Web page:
I misunderstood your first message, I thought SSH server was still asking for a password even after the keys were added. In your case, it is the SSH client which asks for the passphrase in order to open your local private key, which is expected. If the connection is successful after you enter the passphrase it means your key authentication is working correctly.

          Just to make things clear for anyone reading this with a similar problem, here is a bit more explanation :
          – By default, when a client wants to connect to an ssh server with a specific username, the server asks for the password of this user before allowing the connection.
          – This can be avoided by using key authentication instead of password authentication : a key pair (public and private) is generated on the client side, and the public key is sent to the server and added to a list of authorized keys. Anyone with the corresponding private key stored locally can connect to this username on this server without needing a password anymore. This is a bit like storing the password on the client side and sending it automatically when the server asks it, but way more secure.
          – However, if the private key gets stolen on the client (stolen computer or hacked operating system for example), the thief will be able to use it to connect to the server. In order to prevent that, the private key can be encrypted locally with a passphrase (but it is not mandatory). Without knowing the passphrase, the key is worthless.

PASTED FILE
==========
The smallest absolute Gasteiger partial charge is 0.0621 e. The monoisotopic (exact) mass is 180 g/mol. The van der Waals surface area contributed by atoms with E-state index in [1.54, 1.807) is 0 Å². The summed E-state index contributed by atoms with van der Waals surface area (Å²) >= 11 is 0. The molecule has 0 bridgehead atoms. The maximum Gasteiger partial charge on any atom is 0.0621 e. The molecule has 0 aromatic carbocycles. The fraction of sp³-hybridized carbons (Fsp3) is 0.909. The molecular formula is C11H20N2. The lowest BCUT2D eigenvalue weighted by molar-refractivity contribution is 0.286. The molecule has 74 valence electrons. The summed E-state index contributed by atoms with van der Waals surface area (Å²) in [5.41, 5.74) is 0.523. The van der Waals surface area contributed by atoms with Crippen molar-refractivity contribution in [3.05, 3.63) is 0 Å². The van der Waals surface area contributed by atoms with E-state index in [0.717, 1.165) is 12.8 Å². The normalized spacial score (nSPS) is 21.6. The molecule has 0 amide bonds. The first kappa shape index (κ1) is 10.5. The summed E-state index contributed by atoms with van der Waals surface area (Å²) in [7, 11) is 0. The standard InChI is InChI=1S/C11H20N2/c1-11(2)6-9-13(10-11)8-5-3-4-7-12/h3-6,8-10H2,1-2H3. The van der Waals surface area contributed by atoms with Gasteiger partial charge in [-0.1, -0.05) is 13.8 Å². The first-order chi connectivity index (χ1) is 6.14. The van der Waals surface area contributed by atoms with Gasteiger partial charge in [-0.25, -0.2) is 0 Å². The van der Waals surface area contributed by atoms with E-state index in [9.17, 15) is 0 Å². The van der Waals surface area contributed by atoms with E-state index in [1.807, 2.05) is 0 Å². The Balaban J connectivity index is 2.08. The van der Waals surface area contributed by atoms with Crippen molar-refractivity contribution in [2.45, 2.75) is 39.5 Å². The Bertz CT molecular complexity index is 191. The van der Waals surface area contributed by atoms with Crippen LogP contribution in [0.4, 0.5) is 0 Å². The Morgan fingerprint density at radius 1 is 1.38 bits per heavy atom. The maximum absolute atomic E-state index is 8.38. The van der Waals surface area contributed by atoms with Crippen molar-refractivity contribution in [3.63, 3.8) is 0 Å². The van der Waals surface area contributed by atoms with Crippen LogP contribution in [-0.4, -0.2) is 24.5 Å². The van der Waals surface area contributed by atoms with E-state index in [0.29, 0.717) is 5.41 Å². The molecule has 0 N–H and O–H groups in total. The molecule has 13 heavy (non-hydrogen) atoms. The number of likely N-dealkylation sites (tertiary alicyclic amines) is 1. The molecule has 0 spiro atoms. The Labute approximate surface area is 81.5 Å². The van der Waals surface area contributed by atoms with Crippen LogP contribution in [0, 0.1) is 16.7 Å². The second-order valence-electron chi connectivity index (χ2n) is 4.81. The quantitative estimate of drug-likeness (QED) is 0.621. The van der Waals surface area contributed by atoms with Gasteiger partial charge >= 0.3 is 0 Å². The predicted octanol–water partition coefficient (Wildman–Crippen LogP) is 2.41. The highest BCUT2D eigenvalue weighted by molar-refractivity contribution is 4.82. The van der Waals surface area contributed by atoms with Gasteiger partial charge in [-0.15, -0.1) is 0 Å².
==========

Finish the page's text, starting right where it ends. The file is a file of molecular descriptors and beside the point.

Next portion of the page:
– Now, it looks like we got back to square one : a password/passphrase is asked every time we need to connect. In order to mitigate this inconvenience, ssh provides a software called an ssh agent, which role is to keep your private key in memory once it has been decrypted. This way, you only have to enter your passphrase once per session (of the local client). Further connections later in the day will succeed automatically but if you log out or reboot your computer, the agent will ask for the passphrase again.

          In your case Raymond, using a passphrase doesn’t seem convenient because you don’t want to have to enter it for every connection (as I understand, these are automatic scripted connections of some sort, such as for backups) and I don’t see an easy way to use an agent and give the passphrase every time your NAS reboots. Storing the passphrase on the NAS to use it automatically would defeat the purpose of using a passphrase in the first place. In my opinion the best (and probably only) solution is to not use a passphrase. The connection will still be secure, even through the internet, because the key authentication scheme is strong.
          Your only risk is if someone steals your NAS and recovers the private key. In your set of constraints, this risk cannot be avoided because your NAS needs to know all the information needed to perform a connection, and there is always a way this information can get stolen.
          You can however mitigate this risk. Here are a few ideas :
          – make your NAS as secure as possible, check the file permissions of the private key, avoid opening it to the outside
          – create a dedicated user on the server with permissions restricted to only what is needed by your nas, and associate the key to this user, so that even if the key is stolen the damage won’t spread too far
          – your NAS is probably fixed and hopefully on a network with a static IP address, so you can configure the server to restrict the use of this key to your IP address


  4. Hey Foaly, yes that basically describes my situation! Thanks for the tips on the additional security steps, I will definitely look in to that!

    Thanks again,